Perhaps Azazeal knows it. And perhaps he’s not spinning defeat as proof of love, but simply telling the truth – for once; for the final time – because he doesn’t. He settles for taking her hand and pressing his lips against it, eyes squeezed shut in silent agony, before knitting her fingers through his own. She rests her head against his shoulder, the shape of him as familiar as the feel. Together, they stare out at the lake and the landscape beyond. The sun is sinking towards the grave of the horizon, the water hued with rusting light.
“If things had gone differently,” Cassie says dreamily, not sure if she’s talking about the here and now or a night long before, “I could be dead now.”
“You could be ruling this world at my side.”
She smiles, lips a crooked line. “And what kind of world would that be?”
His answer, when it comes, is achingly simple. “One where we’re together.”
Azazeal has always had the mouth of a poet; always known which buttons to press. Cassie hardens her heart, and tells herself what she’s told herself all along: that it’s a fantasy, one that ignores the truth of who they are. She could have chosen to stand by his side, where a part of her has always believed she belongs. But she can’t believe she would have allowed him to use their child to wreak havoc, any more than he would have given up a millennia-long quest in favour of domestic bliss.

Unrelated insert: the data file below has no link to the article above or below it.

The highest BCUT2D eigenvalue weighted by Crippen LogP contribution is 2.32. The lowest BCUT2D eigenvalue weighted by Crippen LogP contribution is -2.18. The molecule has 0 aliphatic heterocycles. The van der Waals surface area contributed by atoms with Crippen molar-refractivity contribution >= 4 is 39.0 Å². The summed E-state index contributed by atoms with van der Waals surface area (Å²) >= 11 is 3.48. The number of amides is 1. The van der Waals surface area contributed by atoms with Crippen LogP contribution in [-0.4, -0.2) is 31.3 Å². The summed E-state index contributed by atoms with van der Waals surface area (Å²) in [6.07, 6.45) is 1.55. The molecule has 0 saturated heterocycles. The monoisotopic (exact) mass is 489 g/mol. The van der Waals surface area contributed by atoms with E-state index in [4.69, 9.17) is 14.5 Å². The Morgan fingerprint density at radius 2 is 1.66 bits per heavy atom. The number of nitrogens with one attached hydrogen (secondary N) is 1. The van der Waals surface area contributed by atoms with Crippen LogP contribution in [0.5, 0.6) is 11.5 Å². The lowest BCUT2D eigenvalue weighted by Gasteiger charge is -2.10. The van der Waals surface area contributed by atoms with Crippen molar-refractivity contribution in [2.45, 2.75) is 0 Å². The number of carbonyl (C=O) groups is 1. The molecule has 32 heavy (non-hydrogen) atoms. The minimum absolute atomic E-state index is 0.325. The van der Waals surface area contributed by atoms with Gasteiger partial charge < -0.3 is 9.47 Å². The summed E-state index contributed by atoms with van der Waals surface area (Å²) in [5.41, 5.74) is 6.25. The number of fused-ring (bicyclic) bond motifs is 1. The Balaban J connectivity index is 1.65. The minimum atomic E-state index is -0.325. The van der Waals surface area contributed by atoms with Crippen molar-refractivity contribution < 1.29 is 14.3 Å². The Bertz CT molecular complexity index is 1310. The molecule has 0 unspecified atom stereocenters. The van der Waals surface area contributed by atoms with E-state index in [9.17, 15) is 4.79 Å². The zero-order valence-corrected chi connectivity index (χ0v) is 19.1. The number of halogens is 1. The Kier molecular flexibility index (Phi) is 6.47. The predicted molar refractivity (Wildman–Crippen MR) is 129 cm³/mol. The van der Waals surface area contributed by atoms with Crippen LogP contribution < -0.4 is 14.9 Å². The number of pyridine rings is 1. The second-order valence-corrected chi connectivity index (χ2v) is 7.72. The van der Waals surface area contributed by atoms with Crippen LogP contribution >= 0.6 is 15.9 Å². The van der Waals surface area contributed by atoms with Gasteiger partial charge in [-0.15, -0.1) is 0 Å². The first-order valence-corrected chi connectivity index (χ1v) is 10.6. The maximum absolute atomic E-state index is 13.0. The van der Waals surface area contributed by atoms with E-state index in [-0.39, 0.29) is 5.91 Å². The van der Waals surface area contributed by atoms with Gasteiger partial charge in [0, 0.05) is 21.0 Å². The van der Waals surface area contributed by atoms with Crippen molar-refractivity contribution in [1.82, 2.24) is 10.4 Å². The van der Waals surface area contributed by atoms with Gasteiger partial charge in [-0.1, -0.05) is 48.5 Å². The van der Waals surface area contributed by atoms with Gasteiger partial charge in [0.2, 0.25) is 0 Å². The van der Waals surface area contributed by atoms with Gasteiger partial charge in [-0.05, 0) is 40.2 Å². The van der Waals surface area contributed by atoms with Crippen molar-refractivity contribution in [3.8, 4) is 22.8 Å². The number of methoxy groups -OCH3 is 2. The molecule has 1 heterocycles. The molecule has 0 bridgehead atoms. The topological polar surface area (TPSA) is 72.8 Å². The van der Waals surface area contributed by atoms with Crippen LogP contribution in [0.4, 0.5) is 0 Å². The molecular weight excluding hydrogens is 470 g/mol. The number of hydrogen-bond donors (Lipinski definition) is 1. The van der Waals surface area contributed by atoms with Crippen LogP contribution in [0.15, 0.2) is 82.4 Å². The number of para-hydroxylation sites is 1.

Nothing will ever make him give up. Death is not the end for him, the way it is for her. He’ll find a way back someday, the way he always does; pick up the fight right where he left off. He’s the scorpion of the fable, and it’s his nature. He’ll get another chance, she’s sure of that...even if it has to be without her.
Wondering what might have been is an exercise in futility. It was never, ever as simple as Azazeal’s words would imply. But she’s always wished it could have been. She allows herself the pretence, feels a tear falling, and doesn’t try to fight it.
They sit on the bench, Medenham Hall towering behind them, watching as the light fades away over the water. Day turning to night, an era ending, a new chapter beckoning.
It ends in the place where it started. If things had gone a little differently, for Cassie, it might have ended long before. She thinks back to that night in the church, and wonders what could have happened as a result. A million different lives, spiralling off into a million different directions. Shaped by choices, and in some, timing: because if the knife had hit her in the place it was intended for, she would have been dispatched into darkness, never to return. She could be dead now. But she’s very much alive, and with that comes a world of possibilities.
Maybe when the morning comes, it’ll finally be time to make the most of them.